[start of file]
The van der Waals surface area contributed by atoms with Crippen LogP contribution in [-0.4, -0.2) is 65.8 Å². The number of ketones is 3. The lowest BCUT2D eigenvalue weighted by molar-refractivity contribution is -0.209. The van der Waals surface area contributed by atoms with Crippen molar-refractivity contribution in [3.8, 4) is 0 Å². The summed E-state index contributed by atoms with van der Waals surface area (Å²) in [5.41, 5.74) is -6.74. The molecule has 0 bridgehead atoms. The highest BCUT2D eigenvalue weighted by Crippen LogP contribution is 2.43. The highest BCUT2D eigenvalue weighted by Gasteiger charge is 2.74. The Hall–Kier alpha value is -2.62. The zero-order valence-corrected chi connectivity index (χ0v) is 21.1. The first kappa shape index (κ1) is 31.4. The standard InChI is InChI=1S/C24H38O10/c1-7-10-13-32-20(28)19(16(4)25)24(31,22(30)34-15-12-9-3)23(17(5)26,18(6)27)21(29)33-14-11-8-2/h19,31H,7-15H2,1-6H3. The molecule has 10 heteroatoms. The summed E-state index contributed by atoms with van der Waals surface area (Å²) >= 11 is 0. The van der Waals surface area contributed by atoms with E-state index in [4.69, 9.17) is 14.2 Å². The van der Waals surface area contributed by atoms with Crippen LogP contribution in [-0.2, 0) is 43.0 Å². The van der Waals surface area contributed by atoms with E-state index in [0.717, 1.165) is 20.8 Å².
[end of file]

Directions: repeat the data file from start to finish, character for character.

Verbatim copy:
The van der Waals surface area contributed by atoms with Crippen LogP contribution in [-0.4, -0.2) is 65.8 Å². The number of ketones is 3. The lowest BCUT2D eigenvalue weighted by molar-refractivity contribution is -0.209. The van der Waals surface area contributed by atoms with Crippen molar-refractivity contribution in [3.8, 4) is 0 Å². The summed E-state index contributed by atoms with van der Waals surface area (Å²) in [5.41, 5.74) is -6.74. The molecule has 0 bridgehead atoms. The highest BCUT2D eigenvalue weighted by Crippen LogP contribution is 2.43. The highest BCUT2D eigenvalue weighted by Gasteiger charge is 2.74. The Hall–Kier alpha value is -2.62. The zero-order valence-corrected chi connectivity index (χ0v) is 21.1. The first kappa shape index (κ1) is 31.4. The standard InChI is InChI=1S/C24H38O10/c1-7-10-13-32-20(28)19(16(4)25)24(31,22(30)34-15-12-9-3)23(17(5)26,18(6)27)21(29)33-14-11-8-2/h19,31H,7-15H2,1-6H3. The molecule has 10 heteroatoms. The summed E-state index contributed by atoms with van der Waals surface area (Å²) >= 11 is 0. The van der Waals surface area contributed by atoms with E-state index in [4.69, 9.17) is 14.2 Å². The van der Waals surface area contributed by atoms with Crippen LogP contribution in [-0.2, 0) is 43.0 Å². The van der Waals surface area contributed by atoms with E-state index in [0.717, 1.165) is 20.8 Å².